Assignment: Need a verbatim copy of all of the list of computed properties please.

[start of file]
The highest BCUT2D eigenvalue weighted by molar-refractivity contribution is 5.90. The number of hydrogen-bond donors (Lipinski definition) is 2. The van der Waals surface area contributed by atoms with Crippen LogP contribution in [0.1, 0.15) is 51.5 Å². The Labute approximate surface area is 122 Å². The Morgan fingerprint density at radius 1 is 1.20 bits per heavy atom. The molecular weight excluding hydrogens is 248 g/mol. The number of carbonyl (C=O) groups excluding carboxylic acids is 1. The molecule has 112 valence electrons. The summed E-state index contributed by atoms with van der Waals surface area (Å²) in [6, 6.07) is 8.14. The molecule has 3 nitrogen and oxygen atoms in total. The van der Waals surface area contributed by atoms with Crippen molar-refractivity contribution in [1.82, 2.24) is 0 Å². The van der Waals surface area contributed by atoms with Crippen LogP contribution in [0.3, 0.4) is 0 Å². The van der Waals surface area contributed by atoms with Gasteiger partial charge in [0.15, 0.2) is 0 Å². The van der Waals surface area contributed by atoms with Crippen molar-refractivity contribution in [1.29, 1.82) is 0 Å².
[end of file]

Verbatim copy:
The highest BCUT2D eigenvalue weighted by molar-refractivity contribution is 5.90. The number of hydrogen-bond donors (Lipinski definition) is 2. The van der Waals surface area contributed by atoms with Crippen LogP contribution in [0.1, 0.15) is 51.5 Å². The Labute approximate surface area is 122 Å². The Morgan fingerprint density at radius 1 is 1.20 bits per heavy atom. The molecular weight excluding hydrogens is 248 g/mol. The number of carbonyl (C=O) groups excluding carboxylic acids is 1. The molecule has 112 valence electrons. The summed E-state index contributed by atoms with van der Waals surface area (Å²) in [6, 6.07) is 8.14. The molecule has 3 nitrogen and oxygen atoms in total. The van der Waals surface area contributed by atoms with Crippen molar-refractivity contribution in [1.82, 2.24) is 0 Å². The van der Waals surface area contributed by atoms with Crippen LogP contribution in [0.3, 0.4) is 0 Å². The van der Waals surface area contributed by atoms with Gasteiger partial charge in [0.15, 0.2) is 0 Å². The van der Waals surface area contributed by atoms with Crippen molar-refractivity contribution in [1.29, 1.82) is 0 Å².